Urban departments of health are a primary consumer of the products of health educational programs, i.e., health professionals, and they are also the bodies accountable for the health of urban populations. Thus, they are key stakeholders in the development of the urban health workforce. To date, however, municipal health departments have not had a defined role or a strong voice in professional education. More often, their role has been limited to providing internships, sponsoring continuing education for their employees (Potter, et al., 2003), or helping to coordinate the educational responses to emerging needs, e.g., the HIV epidemic or bioterrorism.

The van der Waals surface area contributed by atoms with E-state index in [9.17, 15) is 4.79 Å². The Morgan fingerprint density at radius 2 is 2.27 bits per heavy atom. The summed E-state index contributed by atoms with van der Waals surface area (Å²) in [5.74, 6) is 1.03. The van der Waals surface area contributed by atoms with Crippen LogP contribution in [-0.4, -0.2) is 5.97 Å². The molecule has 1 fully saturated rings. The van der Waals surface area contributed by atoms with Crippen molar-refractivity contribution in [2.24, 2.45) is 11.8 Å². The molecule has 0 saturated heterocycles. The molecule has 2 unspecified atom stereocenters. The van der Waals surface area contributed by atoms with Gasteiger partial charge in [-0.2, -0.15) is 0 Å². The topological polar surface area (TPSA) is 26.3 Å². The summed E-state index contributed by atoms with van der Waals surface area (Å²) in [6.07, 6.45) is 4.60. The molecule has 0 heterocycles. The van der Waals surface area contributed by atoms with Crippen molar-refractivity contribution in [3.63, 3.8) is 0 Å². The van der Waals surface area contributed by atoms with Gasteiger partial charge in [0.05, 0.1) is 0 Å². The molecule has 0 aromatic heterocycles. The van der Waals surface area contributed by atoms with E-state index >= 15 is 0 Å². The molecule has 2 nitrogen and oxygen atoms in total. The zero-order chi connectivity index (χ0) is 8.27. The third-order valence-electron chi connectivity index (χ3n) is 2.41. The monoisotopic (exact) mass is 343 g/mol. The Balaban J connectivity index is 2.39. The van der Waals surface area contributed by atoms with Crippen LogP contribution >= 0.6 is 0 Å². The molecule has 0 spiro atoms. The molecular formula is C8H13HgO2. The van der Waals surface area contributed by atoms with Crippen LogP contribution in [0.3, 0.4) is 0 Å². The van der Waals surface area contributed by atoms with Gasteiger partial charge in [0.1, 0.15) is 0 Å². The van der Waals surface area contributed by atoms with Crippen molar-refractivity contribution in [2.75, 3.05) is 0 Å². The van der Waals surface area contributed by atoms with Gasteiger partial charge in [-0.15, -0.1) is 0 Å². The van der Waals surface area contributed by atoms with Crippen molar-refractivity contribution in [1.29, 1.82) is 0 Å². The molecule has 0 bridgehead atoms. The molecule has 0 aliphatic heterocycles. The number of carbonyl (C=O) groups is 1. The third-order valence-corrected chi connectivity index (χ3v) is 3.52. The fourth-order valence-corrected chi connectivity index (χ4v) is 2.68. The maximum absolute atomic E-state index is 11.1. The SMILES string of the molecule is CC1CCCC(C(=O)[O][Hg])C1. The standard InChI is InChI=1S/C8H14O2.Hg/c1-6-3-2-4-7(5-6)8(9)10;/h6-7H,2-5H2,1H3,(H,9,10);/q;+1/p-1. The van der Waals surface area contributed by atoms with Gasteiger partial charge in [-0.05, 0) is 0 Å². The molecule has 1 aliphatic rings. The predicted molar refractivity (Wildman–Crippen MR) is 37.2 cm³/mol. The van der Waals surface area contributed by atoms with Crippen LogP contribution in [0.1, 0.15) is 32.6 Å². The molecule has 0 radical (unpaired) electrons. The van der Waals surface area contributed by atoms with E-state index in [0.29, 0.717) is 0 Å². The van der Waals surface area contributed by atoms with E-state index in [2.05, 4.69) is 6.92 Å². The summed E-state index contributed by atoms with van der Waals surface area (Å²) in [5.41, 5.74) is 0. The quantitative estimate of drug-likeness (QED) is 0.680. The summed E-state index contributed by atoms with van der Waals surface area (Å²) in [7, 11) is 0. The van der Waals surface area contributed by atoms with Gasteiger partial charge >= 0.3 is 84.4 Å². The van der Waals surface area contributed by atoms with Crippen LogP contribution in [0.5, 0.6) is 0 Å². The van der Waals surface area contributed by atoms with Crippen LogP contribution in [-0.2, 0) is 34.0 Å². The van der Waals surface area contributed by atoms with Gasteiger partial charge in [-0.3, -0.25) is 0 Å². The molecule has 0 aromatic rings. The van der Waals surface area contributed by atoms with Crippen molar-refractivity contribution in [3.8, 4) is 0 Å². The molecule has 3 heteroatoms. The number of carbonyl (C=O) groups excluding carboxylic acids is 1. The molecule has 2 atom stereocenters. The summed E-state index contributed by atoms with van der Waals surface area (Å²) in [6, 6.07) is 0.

In our view, health departments could play a more central role in the education of urban health professionals, both by contributing more to preservice education, as recommended in the IOM report on the Future of Public Health (Committee on Assuring the Health of the Public, 2003), and by playing a lead role in conducting comprehensive assessments of urban health workforce needs. While local health departments cannot and should not take on this task single handedly, they are the sole agency with accountability for population health and with the mandate and capacity to collect the data needed to identify current and emerging needs. Other stakeholders that need to be involved in such assessments are educational institutions including high schools, community and four-year colleges, research universities and the various health professional training programs, local health care providers, community representatives, and elected officials. The London Health Policy and Research Resources (Health Workforce Policy and Research Resource for London, 2003), described below, provides one example of a collaborative approach to assessing urban health workforce needs.
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